Stat of the day: Marreese Speights’ Player Efficiency Rating (PER) was 17.35 last season. That’s excellent production.
Intangibles: Continuity. Speights played ball in Philadelphia with Iguodala. Remember how valuable that was last season with “The Freight Train” Jarrett Jack and “Lando” Carl Landry.
What team is complete without a backup point guard that can flat-out defend? None. Jumping right back to team chemistry, Toney Douglas played with David Lee back in their New York Knick days. Going blow-for-blow with the best competition in the world has been “James” Toney Douglas’s calling card. Back in his college days at Florida State, he had to fight against the likes of Chris Paul, Ty Lawson, Raymond Felton and Jeff Teague. His favorite player growing up was the same as mine… Michael Jordan.
Defensively, Douglas has managed to make a name for himself in this league. Last season, he even managed to cool off Stephen Curry for a spell, holding him to 1-of-7 from the field. Douglas plays both the passing lanes and on ball defense relentlessly. He can play either the point guard or shooting for you.
Offensively, he can and will shoot it. Toney had a game on St. Patty’s Day of 2011 against the Memphis Grizzlies where he hit nine three-pointers. He’s got a good handle and will occasionally show off his penchant for flare mixing in a behind-the-back pass. He prefers to use a step-back jump shot to give him space over some of the larger players. This little defensive/offensive move is great considering he is primarily a pick-and-roll point guard who gets switched onto bigs from time to time. When he does take it to the rim, I’ve noticed he slaps the backboard… now there’s old school for you. You can breathe a sigh of relief, he hits his free-throws at an 84 percent clip for his career.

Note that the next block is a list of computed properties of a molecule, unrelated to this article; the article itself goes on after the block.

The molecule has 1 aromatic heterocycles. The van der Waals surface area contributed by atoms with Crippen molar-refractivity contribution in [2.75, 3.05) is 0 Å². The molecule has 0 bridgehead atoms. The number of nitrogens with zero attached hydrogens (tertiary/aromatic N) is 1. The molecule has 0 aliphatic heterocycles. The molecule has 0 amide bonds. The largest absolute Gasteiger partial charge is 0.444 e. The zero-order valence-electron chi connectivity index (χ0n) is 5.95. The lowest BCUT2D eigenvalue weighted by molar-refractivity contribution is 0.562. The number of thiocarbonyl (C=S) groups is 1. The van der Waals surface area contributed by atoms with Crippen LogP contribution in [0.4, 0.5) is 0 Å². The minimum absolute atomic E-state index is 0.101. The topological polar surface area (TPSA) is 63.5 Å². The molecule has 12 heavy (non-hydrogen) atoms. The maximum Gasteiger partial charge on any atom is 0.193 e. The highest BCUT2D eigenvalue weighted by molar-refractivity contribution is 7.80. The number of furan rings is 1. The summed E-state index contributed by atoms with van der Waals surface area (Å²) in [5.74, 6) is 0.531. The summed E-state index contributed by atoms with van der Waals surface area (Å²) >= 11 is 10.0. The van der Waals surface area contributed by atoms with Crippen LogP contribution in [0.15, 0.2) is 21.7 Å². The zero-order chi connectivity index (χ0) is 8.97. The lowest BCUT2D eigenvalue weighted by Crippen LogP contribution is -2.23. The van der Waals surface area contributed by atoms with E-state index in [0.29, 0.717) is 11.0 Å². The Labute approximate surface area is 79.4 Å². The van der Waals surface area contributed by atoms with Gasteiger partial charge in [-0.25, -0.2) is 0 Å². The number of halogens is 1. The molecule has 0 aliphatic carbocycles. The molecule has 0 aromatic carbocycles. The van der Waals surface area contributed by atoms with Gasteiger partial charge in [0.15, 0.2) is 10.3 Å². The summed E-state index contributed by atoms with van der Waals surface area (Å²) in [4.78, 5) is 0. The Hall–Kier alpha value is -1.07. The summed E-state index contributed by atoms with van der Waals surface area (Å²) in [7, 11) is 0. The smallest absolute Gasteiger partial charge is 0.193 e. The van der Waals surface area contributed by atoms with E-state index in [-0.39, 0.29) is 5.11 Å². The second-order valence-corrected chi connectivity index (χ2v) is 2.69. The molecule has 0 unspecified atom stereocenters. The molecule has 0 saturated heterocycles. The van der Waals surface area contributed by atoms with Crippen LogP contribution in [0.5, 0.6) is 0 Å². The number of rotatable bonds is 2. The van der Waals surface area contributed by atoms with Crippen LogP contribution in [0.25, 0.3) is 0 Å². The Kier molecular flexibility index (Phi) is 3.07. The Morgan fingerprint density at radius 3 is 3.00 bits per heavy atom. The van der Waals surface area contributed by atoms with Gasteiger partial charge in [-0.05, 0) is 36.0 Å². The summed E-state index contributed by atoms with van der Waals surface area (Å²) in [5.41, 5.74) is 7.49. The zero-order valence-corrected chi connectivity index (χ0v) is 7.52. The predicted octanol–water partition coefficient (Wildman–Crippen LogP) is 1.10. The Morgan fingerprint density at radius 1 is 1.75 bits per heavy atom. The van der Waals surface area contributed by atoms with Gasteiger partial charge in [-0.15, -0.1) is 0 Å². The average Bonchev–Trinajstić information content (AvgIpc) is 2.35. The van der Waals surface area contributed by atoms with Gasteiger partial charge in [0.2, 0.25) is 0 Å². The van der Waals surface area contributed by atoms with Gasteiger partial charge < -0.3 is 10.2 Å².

Which Warrior could talk til’ the sun comes up? Draymond Green, no doubt. I’m changing Draymond’s nickname from “Money” Green to “Mr. Intangible” because that is what being a glue guy is all about. If anything, this guy is super glue. He brings a high basketball I.Q., a winner’s mentality and that fight for every inch toughness you want in all of your players. Green, last I checked, has lost 13 pounds this summer, which makes me wonder… are Draymond and Harrison Barnes switching positions next season?
Defense is where Green is getting most of his playing time. He’s a hard worker who moves his feet well for a man who claims to be un-athletic. He’s also not bad at keeping a body on a guy when locked up in a post battle. He’s the first man to dive on the floor for a loose ball, which is a great thing because it becomes contagious. He’ll get you some deflections which is always a point of emphasis among coaches.
Offensively Drain-mond had a few big moments last season. He beat the Miami Heat with 0.9 seconds left on the clock on a backdoor cut. In the playoffs, he had a couple of big time performances, scoring 14 and 16 points, respectively. In those games, we found out that he can catch and shoot. He even put the ball on the deck a few times taking it all the way to the rack. He has continued to work on his game this off-season, being a featured force on the Las Vegas Summer League Championship winning Warriors squad.
Intangibles: Mr. Intangible
Part 3 coming soon…